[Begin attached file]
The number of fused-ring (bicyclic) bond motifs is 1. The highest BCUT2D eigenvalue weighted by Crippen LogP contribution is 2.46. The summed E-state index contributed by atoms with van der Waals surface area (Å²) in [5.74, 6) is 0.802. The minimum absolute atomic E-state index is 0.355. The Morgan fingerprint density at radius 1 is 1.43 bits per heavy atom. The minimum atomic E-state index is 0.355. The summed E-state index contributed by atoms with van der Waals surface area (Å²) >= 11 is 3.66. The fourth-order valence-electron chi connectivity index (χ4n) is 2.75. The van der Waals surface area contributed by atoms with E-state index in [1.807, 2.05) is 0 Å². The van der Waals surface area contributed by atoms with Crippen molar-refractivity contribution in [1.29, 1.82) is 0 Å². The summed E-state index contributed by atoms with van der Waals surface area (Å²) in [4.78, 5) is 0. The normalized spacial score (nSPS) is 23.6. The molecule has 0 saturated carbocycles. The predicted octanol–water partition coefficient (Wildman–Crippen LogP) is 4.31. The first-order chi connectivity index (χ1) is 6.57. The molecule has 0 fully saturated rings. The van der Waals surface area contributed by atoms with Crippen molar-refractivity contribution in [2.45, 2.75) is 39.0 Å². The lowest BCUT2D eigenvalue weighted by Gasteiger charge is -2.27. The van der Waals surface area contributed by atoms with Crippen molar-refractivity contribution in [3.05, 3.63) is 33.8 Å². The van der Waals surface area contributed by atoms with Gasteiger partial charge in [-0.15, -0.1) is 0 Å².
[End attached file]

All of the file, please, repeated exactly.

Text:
The number of fused-ring (bicyclic) bond motifs is 1. The highest BCUT2D eigenvalue weighted by Crippen LogP contribution is 2.46. The summed E-state index contributed by atoms with van der Waals surface area (Å²) in [5.74, 6) is 0.802. The minimum absolute atomic E-state index is 0.355. The Morgan fingerprint density at radius 1 is 1.43 bits per heavy atom. The minimum atomic E-state index is 0.355. The summed E-state index contributed by atoms with van der Waals surface area (Å²) >= 11 is 3.66. The fourth-order valence-electron chi connectivity index (χ4n) is 2.75. The van der Waals surface area contributed by atoms with E-state index in [1.807, 2.05) is 0 Å². The van der Waals surface area contributed by atoms with Crippen molar-refractivity contribution in [1.29, 1.82) is 0 Å². The summed E-state index contributed by atoms with van der Waals surface area (Å²) in [4.78, 5) is 0. The normalized spacial score (nSPS) is 23.6. The molecule has 0 saturated carbocycles. The predicted octanol–water partition coefficient (Wildman–Crippen LogP) is 4.31. The first-order chi connectivity index (χ1) is 6.57. The molecule has 0 fully saturated rings. The van der Waals surface area contributed by atoms with Crippen molar-refractivity contribution in [2.45, 2.75) is 39.0 Å². The lowest BCUT2D eigenvalue weighted by Gasteiger charge is -2.27. The van der Waals surface area contributed by atoms with Crippen molar-refractivity contribution in [3.05, 3.63) is 33.8 Å². The van der Waals surface area contributed by atoms with Gasteiger partial charge in [-0.15, -0.1) is 0 Å².